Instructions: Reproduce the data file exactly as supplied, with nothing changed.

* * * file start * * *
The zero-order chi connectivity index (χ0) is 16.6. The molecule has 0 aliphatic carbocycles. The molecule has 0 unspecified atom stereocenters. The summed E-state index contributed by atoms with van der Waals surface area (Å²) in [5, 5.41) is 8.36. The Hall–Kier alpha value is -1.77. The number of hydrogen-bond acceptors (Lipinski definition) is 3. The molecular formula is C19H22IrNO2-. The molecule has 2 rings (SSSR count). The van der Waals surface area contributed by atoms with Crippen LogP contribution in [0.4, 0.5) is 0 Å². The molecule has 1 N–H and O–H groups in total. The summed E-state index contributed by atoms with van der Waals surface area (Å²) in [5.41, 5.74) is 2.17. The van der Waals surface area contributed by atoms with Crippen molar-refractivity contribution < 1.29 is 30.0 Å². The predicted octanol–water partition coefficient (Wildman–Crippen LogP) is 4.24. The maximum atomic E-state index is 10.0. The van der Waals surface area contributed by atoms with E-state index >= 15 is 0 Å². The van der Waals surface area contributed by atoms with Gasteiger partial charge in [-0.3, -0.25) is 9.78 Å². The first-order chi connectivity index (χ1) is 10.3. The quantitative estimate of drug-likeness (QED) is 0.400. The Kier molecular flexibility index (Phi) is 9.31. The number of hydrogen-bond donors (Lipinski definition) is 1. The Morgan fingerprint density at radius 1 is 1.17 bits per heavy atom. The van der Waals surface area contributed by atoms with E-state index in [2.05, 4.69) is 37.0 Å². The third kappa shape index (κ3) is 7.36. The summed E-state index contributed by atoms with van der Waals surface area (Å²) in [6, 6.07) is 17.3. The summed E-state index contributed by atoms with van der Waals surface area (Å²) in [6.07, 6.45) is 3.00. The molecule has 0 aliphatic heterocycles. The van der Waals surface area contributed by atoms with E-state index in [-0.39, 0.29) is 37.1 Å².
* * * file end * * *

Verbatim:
The zero-order chi connectivity index (χ0) is 16.6. The molecule has 0 aliphatic carbocycles. The molecule has 0 unspecified atom stereocenters. The summed E-state index contributed by atoms with van der Waals surface area (Å²) in [5, 5.41) is 8.36. The Hall–Kier alpha value is -1.77. The number of hydrogen-bond acceptors (Lipinski definition) is 3. The molecular formula is C19H22IrNO2-. The molecule has 2 rings (SSSR count). The van der Waals surface area contributed by atoms with Crippen LogP contribution in [0.4, 0.5) is 0 Å². The molecule has 1 N–H and O–H groups in total. The summed E-state index contributed by atoms with van der Waals surface area (Å²) in [5.41, 5.74) is 2.17. The van der Waals surface area contributed by atoms with Crippen molar-refractivity contribution < 1.29 is 30.0 Å². The predicted octanol–water partition coefficient (Wildman–Crippen LogP) is 4.24. The maximum atomic E-state index is 10.0. The van der Waals surface area contributed by atoms with E-state index >= 15 is 0 Å². The van der Waals surface area contributed by atoms with Gasteiger partial charge in [-0.3, -0.25) is 9.78 Å². The first-order chi connectivity index (χ1) is 10.3. The quantitative estimate of drug-likeness (QED) is 0.400. The Kier molecular flexibility index (Phi) is 9.31. The number of hydrogen-bond donors (Lipinski definition) is 1. The Morgan fingerprint density at radius 1 is 1.17 bits per heavy atom. The van der Waals surface area contributed by atoms with E-state index in [2.05, 4.69) is 37.0 Å². The third kappa shape index (κ3) is 7.36. The summed E-state index contributed by atoms with van der Waals surface area (Å²) in [6, 6.07) is 17.3. The summed E-state index contributed by atoms with van der Waals surface area (Å²) in [6.07, 6.45) is 3.00. The molecule has 0 aliphatic heterocycles. The van der Waals surface area contributed by atoms with E-state index in [-0.39, 0.29) is 37.1 Å².